If you were injured at work and spent a few days, weeks, or even months recuperating, the idea of returning to work can be scary. To ensure you continue to receive workman’s compensation benefits, including having your physician’s bills covered, you will need to follow the doctor’s orders, especially when it comes to returning to work.
Here are a few do’s and don’ts to keep in mind when you get back to work and are receiving workman’s compensation benefits.
Who Should I Contact Before Returning to Work?
Returning to work after suffering an injury must be handled correctly and should begin with contacting a few key individuals. Talk to your doctor to discuss your case and get a list of restrictions. Make a few copies of this list and give one to your employer and keep a copy for your own records. The next call should be to your workers’ compensation attorney. Your attorney can help contact your employer and their insurance provider.
Your attorney, yourself, and your employer can help you create a plan to return to work that won’t impact your case and will allow you to earn money and heal properly.
What Happens If I Return to Work Too Early?
Getting back to work as soon as possible after your injury may seem like a good idea, especially if your income is affected or you miss your colleagues and friends. However, returning the work before your doctor clears you or before you are physically capable to perform your regular duties, can put your health and financial future in jeopardy.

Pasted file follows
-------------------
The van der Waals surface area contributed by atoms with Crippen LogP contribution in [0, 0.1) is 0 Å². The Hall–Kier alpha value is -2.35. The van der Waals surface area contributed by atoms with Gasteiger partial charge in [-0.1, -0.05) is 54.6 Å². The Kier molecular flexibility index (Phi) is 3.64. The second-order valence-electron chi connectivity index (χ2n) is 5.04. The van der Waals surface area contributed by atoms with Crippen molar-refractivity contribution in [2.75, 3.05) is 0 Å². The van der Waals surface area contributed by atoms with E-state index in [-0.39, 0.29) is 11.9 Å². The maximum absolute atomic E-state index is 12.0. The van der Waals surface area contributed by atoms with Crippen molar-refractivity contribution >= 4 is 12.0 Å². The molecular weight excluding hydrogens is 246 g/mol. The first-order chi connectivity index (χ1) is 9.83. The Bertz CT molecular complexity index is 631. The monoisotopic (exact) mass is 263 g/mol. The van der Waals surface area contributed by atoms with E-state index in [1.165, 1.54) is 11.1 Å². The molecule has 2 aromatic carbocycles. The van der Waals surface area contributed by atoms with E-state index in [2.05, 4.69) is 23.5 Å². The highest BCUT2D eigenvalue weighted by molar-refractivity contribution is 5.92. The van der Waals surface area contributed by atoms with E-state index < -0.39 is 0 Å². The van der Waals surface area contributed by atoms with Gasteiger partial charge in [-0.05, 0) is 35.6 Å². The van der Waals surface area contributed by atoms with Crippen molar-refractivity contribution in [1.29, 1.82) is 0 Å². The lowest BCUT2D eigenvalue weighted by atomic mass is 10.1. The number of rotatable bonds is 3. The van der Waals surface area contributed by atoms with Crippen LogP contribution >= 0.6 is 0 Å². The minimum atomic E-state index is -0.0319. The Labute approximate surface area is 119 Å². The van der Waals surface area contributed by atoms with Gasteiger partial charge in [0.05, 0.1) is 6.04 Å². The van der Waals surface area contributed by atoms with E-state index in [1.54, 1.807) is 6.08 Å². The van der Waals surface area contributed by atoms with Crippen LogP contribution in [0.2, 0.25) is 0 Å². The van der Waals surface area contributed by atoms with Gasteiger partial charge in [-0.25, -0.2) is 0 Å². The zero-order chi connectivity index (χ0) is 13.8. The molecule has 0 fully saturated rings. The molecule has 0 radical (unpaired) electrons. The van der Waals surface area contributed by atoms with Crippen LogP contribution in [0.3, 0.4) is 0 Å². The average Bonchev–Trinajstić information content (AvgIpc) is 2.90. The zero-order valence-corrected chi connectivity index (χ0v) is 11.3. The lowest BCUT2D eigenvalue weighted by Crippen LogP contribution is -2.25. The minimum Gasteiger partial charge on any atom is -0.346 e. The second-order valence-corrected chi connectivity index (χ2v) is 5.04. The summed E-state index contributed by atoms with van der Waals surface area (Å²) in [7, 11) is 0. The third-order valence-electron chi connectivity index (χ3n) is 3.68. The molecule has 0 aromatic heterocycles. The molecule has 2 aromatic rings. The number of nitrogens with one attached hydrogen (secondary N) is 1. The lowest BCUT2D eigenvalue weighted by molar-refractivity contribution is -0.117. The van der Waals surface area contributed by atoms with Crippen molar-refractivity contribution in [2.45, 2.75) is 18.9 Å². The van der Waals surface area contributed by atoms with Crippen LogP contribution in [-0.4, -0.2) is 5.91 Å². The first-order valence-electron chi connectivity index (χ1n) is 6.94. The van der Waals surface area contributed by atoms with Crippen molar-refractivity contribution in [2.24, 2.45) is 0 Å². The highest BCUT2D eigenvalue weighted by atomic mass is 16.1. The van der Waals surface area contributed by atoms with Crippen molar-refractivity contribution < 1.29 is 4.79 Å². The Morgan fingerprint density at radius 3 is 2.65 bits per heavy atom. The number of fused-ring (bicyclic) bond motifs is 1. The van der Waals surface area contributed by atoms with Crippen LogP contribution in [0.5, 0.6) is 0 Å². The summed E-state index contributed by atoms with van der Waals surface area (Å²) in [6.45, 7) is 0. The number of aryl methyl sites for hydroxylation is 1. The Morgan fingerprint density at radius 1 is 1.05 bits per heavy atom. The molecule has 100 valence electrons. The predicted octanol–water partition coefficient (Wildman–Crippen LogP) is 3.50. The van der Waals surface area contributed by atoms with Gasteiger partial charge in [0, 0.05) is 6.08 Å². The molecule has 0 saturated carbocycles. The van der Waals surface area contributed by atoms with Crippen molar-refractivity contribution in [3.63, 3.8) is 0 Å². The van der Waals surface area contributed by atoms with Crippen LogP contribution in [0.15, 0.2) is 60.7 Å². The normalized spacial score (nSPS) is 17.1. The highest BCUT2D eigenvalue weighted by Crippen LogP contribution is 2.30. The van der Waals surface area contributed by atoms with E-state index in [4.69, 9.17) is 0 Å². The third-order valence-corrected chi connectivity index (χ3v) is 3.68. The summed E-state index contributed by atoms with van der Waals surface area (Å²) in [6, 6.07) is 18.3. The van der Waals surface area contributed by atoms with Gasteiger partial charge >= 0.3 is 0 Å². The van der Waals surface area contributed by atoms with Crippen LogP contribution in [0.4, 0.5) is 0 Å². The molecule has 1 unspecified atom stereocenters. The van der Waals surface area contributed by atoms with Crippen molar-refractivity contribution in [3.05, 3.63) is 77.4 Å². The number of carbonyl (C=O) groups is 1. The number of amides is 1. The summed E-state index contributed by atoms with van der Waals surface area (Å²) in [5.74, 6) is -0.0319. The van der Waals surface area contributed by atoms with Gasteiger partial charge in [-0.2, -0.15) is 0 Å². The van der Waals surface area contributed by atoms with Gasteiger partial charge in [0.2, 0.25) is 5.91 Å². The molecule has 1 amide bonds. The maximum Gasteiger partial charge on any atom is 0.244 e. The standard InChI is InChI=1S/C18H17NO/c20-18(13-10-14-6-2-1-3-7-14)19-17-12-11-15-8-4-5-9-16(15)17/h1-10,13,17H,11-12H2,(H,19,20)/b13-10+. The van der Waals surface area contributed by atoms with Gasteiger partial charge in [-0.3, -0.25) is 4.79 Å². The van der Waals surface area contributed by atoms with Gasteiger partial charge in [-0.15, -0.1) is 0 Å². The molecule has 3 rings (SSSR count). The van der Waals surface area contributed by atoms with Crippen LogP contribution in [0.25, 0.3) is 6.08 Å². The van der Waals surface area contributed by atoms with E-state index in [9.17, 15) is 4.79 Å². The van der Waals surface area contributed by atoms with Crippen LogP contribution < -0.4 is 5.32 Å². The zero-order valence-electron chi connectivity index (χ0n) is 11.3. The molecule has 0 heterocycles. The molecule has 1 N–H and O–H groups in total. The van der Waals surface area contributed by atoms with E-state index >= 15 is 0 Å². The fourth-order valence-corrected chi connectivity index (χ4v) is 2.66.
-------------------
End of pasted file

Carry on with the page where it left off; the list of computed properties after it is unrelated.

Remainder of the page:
No matter the physical requirements of your job, returning before you are healed can exacerbate your injuries. If your employer is pushing you to return, even if it is against your doctor’s orders, you can actually lose your workers’ compensation benefits. Your employer’s insurance provider can cancel your benefits because you didn’t follow the doctor’s orders, even though you were returning at the request of your employer.
Return to work when you feel that you are ready and your doctor has given you the okay. If you are medically cleared but don’t feel as though you are physically ready to go back to work, you can get another medical opinion.
Do I Have to Perform My Light-Duty Activities?
Many times, your doctor will limit your activities or hours you can work. For example, if you worked a demanding job, you may be required to sit behind a desk, limit how many pounds you can lift, or allow you to work a few hours a day. Over time, as you heal, your limitations will be lifted, and you will be allowed to return to your normal duties.
Unfortunately, if you are cleared to return for light duty, and you refuse to work, you could wind up losing both your workers’ compensation benefits and your position.
What Happens If I Reinjure Myself at Work?
Despite following your doctor’s orders and adhering to your work restrictions, it is possible to reinjure yourself or suffer a new injury. If this occurs, treat it as though you are suffering an injury for the first time. This includes documenting when and how the injury occurred and immediately reporting it to your employer.
Visit your physician to determine if you have aggravated your original injury and how to proceed. Finally, don’t forget to contact your attorney to determine if there is anything else you need to do to continue receiving the workers’ compensation benefits you are entitled to.
Returning to work after suffering an injury at work and receiving workers’ compensation can be tricky and must be done correctly. If you have any further questions, contact Midwest Injury Help.